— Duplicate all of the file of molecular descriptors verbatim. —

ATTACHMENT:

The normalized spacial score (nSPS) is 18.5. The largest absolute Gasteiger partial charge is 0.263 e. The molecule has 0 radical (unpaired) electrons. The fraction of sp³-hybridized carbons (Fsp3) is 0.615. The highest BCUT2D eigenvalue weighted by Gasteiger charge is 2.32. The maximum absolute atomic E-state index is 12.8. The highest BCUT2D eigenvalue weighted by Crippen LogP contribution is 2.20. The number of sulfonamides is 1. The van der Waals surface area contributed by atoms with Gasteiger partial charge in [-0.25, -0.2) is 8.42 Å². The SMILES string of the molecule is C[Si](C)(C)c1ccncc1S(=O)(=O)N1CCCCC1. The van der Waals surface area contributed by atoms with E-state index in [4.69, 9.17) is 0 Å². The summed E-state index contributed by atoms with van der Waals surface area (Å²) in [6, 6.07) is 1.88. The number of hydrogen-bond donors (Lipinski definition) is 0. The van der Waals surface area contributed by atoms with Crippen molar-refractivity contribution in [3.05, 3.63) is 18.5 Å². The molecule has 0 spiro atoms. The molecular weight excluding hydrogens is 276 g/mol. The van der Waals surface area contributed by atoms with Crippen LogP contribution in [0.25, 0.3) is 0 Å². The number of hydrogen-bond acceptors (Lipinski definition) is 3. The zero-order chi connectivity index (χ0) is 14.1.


The normalized spacial score (nSPS) is 18.5. The largest absolute Gasteiger partial charge is 0.263 e. The molecule has 0 radical (unpaired) electrons. The fraction of sp³-hybridized carbons (Fsp3) is 0.615. The highest BCUT2D eigenvalue weighted by Gasteiger charge is 2.32. The maximum absolute atomic E-state index is 12.8. The highest BCUT2D eigenvalue weighted by Crippen LogP contribution is 2.20. The number of sulfonamides is 1. The van der Waals surface area contributed by atoms with Gasteiger partial charge in [-0.25, -0.2) is 8.42 Å². The SMILES string of the molecule is C[Si](C)(C)c1ccncc1S(=O)(=O)N1CCCCC1. The van der Waals surface area contributed by atoms with E-state index in [4.69, 9.17) is 0 Å². The summed E-state index contributed by atoms with van der Waals surface area (Å²) in [6, 6.07) is 1.88. The number of hydrogen-bond donors (Lipinski definition) is 0. The van der Waals surface area contributed by atoms with Crippen molar-refractivity contribution in [3.05, 3.63) is 18.5 Å². The molecule has 0 spiro atoms. The molecular weight excluding hydrogens is 276 g/mol. The van der Waals surface area contributed by atoms with Crippen LogP contribution in [0.25, 0.3) is 0 Å². The number of hydrogen-bond acceptors (Lipinski definition) is 3. The zero-order chi connectivity index (χ0) is 14.1.